On The Road

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Rated R                          3 stars out of 5

On the RoadYes, I read “On the Road” by Jack Kerouac (this year), and then I saw the movie. For some reason, I felt I could not see and review this movie without reading the book. Then I demanded to see it, on demand, because it did not come to a theater within 100 miles of me.

The plot of the movie is rather simple. Sal (Sam Riley of Brighton Rock) meets Dean Moriarty (Garrett Hedlund of TRON: Legacy) and decides to go on the road with him. From the title and the narrative process of the scenes, most would say this is a road trip movie. I don’t think so. They do have actual destinations and reasons for their cross-country madness, however this story is about taking to the road as a way of life. It’s about the experience of being on the road with strange people in strange places doing strange things at a strange time. It’s about exploring the country and everything their parents ever told them to stay away from. That list is long, and includes wild women/men, drugs, sex, race, subversive literature and freethinking. All this without a dollar to their names. They know there are laws and rules, and that one day they may have to conform, but not as long as they stay on the road.

The acting talent is passible, and it may help that Johnny Depp and Brad Pitt were not cast. They may have been better, but you would be less likely to see the true characters. Also, the movie is not ruined with Kristin Stewart (Twilight) as Marylou and Kirsten Dunst (Elizabethtown) as Camille, but there is a whole movie in each of those relationships. I demand to see that movie one day.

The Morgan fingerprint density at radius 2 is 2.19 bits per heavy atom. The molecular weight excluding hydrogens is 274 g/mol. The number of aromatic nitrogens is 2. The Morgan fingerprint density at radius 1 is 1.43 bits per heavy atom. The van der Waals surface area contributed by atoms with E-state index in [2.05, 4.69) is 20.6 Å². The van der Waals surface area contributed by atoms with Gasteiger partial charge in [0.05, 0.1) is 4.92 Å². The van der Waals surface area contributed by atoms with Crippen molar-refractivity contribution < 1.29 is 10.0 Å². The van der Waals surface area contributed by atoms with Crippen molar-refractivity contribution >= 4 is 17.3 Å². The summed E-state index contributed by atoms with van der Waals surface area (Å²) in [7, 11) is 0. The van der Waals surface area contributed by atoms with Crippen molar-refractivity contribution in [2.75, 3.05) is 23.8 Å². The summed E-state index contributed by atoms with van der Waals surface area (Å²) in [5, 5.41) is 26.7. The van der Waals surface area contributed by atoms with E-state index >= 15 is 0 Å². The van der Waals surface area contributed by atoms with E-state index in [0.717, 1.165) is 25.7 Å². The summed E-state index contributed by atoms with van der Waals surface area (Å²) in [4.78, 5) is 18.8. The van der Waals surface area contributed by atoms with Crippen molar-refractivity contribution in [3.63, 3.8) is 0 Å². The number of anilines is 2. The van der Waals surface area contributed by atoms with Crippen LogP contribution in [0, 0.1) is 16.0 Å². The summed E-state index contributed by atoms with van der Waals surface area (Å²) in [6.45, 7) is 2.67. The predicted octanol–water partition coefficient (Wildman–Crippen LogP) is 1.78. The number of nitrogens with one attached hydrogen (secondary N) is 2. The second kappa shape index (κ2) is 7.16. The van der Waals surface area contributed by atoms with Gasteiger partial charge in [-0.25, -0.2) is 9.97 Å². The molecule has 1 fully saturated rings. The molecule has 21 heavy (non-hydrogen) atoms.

There is nothing technically wrong with the movie. They have taken numerous things from the book and done a decent job at giving us a peek at them. But it’s like going to a big church picnic and going down the five tables of food and putting a little bit of everything on your plate. You will be filled up after two hours, but you’ll wish you had just settled on three or four items and made a meal out that.

Of all the beats from the book in the movie, the one they fell short on was Moriarty. We see plenty of his manic drug-infused behavior, but very little of the all-night pseudo intellectual monologues. There was genius there. Why else would Sal follow him?

So how can a great story not be cinematic? Well, I’m no Kerouac, but let me put it this way: “I knew this guy. He was really something, and what we did this one time was – well, you had to be there.” If you read the book, you were as close to being there as you could be. If you see this movie, then it’s like you heard a guy at a bar tell you the story. You got the information, and you might appreciate it, but you won’t understand. For that, you and your crazy friend must go on the road.

I give this movie 3 stars for the effort. I mean somebody was going to climb Everest because, just like this literary treasure, it was there.

Tom Basham is an indie filmmaker.

Here is a link to his movie review site: 


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